February 27, 2011

The Sense of Smell









It is through the sense of smell that we gather messages about the environment around us.  We are attuned to our environment with every breath we take by the automatic function of smell that detects dangers, food, and other people.   (Think about common phrases we use - "I smell trouble in the air!"  "Did you get wind of that?"  "She is a breathe of fresh air."  "It stinks that we can't have the day off")  Our noses are like little radars that can detect odors from a distance (which can give us advanced warning of spoiled food, broken sewer lines, baking pies, and so forth).   Our sense of smell plays a powerful role in the way we recognise each other, are attracted to mates, recall memories and even warnings about the environment around us.  
There are studies that assert that physical attraction itself may literally be based on smell.  The importance of scent-communication is often underestimated because it occurs on such a unconscious level. The sense of smell affects such things as the ability to taste and the proper functioning of a human's immune system.  Steiner asserted that things around us reveal themselves and their nature through smell.  Whereas the lower four senses tell give us information about our own body, the middle four senses give us information about another’s body and surrounding environment.
I love looking at the science of the senses.  The organ of the sense of smell is the olfactory mucosa at the root of the nose. The sense of smell is considered a chemcial sense become of the chemical nature of what we experience through the nose. The human nose uses millions of cells to detect nearly 10,000 odors (which is much less than many animals). In fact, the function of smelling is carried out by two tiny odor-detecting patches that are made up of almost five or six million yellowish cells.  However, we have nothing on hound dogs!  A dog has  220 million of these olfactory receptors and a rabbit has 100 million!
The recognition of smell is immediate.  The sense of smell is intimately connected to the parts of the brain that process emotion and associative learning.   The sense of smell is a shared reality that we can talk about - such as the smell of bread baking or smoke from a fire. It is interesting to note that we are only able to smell because odor is carried by the element of air. Steiner said every odor held a truth about its originating source.  
Smell is the gateway to cellular and body memory.  Smells can release memories - in order to identify an odor, we must remember it.  We cry with our eyes and nose.  Smell is strongly bound to the awareness of body.  It can stimulate sympathy or antipathy.  Some researchers are looking into the role of olfactory deficits and dysfunctions and its role in depression, migraines, schizophrenics and even eating disorders. 
Implications in education:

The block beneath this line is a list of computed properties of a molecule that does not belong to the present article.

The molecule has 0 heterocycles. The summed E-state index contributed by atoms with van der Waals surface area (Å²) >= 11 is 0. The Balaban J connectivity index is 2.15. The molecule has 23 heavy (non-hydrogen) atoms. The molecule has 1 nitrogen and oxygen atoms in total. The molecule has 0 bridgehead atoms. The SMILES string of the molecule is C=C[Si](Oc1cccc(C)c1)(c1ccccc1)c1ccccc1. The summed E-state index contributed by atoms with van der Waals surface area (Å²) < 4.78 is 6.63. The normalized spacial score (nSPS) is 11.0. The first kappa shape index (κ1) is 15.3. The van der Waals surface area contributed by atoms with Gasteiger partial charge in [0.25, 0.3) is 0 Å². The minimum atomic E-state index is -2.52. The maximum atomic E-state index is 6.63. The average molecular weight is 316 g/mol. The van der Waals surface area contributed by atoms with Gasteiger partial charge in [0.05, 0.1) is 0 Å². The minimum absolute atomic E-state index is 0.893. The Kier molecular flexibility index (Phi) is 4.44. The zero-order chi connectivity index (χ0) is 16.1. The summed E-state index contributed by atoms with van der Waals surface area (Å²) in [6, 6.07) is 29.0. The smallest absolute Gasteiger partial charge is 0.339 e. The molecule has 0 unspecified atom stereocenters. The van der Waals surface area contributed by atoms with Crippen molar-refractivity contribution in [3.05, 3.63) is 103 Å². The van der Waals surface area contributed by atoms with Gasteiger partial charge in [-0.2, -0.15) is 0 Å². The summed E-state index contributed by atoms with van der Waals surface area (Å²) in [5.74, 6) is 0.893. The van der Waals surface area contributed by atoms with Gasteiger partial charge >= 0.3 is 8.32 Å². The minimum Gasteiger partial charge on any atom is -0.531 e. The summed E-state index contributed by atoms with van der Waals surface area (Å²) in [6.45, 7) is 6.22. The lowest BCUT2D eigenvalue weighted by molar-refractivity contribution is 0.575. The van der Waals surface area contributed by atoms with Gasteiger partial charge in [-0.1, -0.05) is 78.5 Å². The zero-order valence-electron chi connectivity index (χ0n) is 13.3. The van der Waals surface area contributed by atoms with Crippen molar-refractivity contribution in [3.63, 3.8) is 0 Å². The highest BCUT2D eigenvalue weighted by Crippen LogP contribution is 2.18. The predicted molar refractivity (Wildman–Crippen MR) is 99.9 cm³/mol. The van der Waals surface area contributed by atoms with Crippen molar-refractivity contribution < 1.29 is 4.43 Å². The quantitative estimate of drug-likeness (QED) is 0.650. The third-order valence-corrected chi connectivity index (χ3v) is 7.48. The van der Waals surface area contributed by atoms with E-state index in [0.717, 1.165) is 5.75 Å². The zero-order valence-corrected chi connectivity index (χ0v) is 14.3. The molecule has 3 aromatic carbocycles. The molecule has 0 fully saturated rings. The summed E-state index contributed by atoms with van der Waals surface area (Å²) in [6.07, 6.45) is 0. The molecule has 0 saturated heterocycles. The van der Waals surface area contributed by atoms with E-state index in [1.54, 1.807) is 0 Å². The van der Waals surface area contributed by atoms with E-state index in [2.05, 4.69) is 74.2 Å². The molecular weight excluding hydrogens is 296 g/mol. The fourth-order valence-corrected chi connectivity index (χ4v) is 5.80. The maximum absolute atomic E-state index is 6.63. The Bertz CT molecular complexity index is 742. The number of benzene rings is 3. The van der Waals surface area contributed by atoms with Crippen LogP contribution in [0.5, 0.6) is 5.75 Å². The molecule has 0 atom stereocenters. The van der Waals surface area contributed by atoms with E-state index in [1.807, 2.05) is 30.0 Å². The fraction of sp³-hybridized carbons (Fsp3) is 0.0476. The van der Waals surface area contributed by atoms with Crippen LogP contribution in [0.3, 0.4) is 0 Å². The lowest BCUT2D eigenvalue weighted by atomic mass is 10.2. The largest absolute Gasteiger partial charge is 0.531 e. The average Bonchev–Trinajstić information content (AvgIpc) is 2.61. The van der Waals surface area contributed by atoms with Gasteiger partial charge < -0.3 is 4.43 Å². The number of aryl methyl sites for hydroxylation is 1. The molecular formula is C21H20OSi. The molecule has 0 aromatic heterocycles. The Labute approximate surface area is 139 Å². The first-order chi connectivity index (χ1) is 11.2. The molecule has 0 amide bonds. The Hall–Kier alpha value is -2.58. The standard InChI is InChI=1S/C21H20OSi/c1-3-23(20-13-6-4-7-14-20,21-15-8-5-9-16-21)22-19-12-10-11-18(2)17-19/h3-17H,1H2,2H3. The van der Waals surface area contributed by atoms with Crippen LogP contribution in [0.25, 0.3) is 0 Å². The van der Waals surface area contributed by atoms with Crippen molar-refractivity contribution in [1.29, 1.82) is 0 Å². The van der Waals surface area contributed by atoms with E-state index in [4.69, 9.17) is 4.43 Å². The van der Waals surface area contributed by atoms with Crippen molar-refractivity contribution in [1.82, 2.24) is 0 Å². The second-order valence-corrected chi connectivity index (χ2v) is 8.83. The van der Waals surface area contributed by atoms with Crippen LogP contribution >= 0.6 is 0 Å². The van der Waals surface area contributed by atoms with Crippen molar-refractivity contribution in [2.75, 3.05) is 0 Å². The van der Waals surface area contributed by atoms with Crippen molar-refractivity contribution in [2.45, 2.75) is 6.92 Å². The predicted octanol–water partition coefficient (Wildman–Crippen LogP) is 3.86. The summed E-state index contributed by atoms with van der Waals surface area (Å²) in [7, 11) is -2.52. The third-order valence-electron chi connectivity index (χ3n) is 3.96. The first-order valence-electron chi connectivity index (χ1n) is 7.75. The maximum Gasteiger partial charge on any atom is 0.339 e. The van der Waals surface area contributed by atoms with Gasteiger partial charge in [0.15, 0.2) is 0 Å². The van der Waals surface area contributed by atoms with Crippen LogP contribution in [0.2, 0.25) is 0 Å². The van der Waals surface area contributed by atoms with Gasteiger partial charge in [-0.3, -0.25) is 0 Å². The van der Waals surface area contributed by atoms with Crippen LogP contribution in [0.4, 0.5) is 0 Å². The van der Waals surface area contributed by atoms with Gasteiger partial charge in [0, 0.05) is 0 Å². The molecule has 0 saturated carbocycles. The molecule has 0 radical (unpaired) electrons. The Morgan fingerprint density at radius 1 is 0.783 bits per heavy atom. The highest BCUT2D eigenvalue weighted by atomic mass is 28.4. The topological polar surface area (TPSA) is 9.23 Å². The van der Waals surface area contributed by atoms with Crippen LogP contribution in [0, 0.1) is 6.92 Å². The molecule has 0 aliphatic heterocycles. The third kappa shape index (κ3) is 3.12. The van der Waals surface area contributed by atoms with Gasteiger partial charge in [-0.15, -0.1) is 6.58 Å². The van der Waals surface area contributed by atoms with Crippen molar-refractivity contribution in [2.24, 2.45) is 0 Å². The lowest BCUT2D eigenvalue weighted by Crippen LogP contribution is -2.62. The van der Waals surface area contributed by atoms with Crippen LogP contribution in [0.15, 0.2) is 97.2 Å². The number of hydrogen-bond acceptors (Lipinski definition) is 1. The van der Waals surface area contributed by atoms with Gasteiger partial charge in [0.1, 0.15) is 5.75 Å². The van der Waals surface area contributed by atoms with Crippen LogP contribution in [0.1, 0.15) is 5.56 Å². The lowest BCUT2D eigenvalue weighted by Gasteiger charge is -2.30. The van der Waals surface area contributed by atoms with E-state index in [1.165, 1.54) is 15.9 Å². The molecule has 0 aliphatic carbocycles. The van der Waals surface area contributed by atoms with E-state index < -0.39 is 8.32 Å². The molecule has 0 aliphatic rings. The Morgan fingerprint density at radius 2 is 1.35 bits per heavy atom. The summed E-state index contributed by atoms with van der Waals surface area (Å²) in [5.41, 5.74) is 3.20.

• be very aware of the quality and “truth” of smells in your classroom environment
  • purchase pure essential oils vs. artificial scents
  • choose oils to purify the air and support the immune system - lemon, mandarin, tangerine
  • oils to support the sense of life - thyme, wintergreen, balsam fir, cedarwood
  • be mindful that some children will have allergic reactions to artificial scents
  • use any scent sparingly!  use lamp rings or a nebulizing diffuser system to prevent skin contact with students, keep oils out of reach of children at all times
  • mark the seasons with smells through nature’s natural gifts - flowers and herbs
  • as you prepare your environment, be aware of the smell and it’s impact
  • keep a notebook of how specific smells impact the dispositions of the children
  • begin to notice how your sense of smell tells you of the health and well-being of the children in your care - it is amazing how much we smell illness and upset!
I have researched specific essential oils to help certain students in my classroom.  I use a diffuser in these cases.  This kind of "nose" treatment is always extremely subtle in its application.  


One final thought - often in my classroom I am alerted to trouble brewing by my sense of smell.  Steiner said that the sense of smell was connected to the sense of touch.  I sometimes wonder - how is it that I do "smell" trouble?  Something is in the air that touches my awareness.  I think teachers and mothers don't have eyes in the back of their heads - they just have a keen sense of smell!  Interesting stuff!

2 comments:

  1. I love this piece you have written and can't agree with you more on the mommy sense of smell!

    ReplyDelete
  2. I have found that the use of a vanilla scent has a calming affect on the students. One little boy told me "it smells like grandma's house.

    ReplyDelete

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